DoJ – March 7, 2013 – The Justice Department announced today that  American Systems Corporation, Anixter International Inc., and Corning Cable Systems LLC have agreed to pay the United States $3 million to settle allegations that they violated the False Claims Act and the Anti-Kickback Act in bidding on a contract with the CIA.

The settlement announced today resolves claims against these contractors related to a CIA contract awarded  to  American Systems  in  early 2009  to  provide supplies and services.  American Systems teamed with  Anixter to bid on the contract with Corning as a supplier.  The United States alleged t hat American Systems, Anixter and Corning provided gratuities, including meals, entertainment, gifts and tickets to sporting and other events, to CIA employees and outside consultants in order to influence contract specifications that would favor the three companies in the award of the contract. The settlement also resolves allegations that the three companies improperly received source selection information from a CIA employee to whom they had provided gratuities, and that they had concealed the gratuities prior to award.

“This settlement shows that the United States will protect the integrity of the federal procurement process from the wrongful activities of unscrupulous contractors,” said Stuart F. Delery, Principal Deputy Assistant Attorney General for the Department of Justice, Civil Division.  “Plying government officials with meals and entertainment to gain favorable treatment in the award of federal contracts corrupts the procurement process and will not be allowed.”

“Improper gifts and gratuities paid to government officials are a corrupting influence on government contracts. Combating this type of conduct is a high priority in the Eastern District of Virginia,”said U.S. Attorney for the Eastern District of Virginia Neil MacBride.

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Lusk Mechanical & its owners settle their case regarding Army contracts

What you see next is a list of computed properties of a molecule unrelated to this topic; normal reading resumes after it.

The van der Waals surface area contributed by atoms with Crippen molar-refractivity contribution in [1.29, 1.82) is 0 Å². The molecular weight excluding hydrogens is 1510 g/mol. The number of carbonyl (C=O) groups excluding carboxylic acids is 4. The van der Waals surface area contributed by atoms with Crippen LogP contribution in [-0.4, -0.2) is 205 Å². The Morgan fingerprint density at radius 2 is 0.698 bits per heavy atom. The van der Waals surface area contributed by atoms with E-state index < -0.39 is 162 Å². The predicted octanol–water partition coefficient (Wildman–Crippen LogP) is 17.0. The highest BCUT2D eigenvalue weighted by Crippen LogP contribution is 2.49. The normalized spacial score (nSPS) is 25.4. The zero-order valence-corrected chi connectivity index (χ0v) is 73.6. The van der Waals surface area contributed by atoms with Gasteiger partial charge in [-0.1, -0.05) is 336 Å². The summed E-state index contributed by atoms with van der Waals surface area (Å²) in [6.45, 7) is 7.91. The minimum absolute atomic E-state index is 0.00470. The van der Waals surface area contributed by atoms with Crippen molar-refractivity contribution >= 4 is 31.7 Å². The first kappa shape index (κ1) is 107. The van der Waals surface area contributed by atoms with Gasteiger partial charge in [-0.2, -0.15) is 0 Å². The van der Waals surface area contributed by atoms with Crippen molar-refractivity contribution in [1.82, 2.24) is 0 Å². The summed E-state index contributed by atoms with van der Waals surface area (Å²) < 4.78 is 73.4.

Kentucky-Based Defense Contractors, Owners Agree to Pay $6.25 Million to Resolve Allegations That They Submitted False Statements and Claims to Obtain Army Contracts Intended for Small Businesses

(DoJ) – WASHINGTON – December 5, 2012 – Kentucky-based Lusk Mechanical Contractors and Commonwealth Technologies, and their owners, Harry Lusk and Wendell Goodman, have agreed to pay $6.25 million to resolve allegations that they submitted false statements to the Small Business Administration and false claims to the Army, the Justice Department announced today.

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APTx Vehicle Systems Limited pleads guilty to wire fraud conspiracy related to Iraq contracts

British Contractor Agrees to Plead Guilty to Wire Fraud Conspiracy Related to Iraq Reconstruction Efforts

Photo from Alchemie (Parent Company) website

(DoJ) – WASHINGTON – December 10, 2012 – British contractor APTx Vehicle Systems Limited agreed today to plead guilty to conspiracy to defraud the United States, the Coalition Provisional Authority that governed Iraq from April 2003 to June 2004, the government of Iraq and JP Morgan Chase Bank.  A civil settlement agreement resolving a related action filed under the False Claims Act was also announced today.APTx was charged with one count of wire fraud conspiracy in a criminal information filed today in U.S. District Court in Massachusetts.  As part of the plea agreement filed with the information, APTx agreed to pay a criminal fine of $1 million.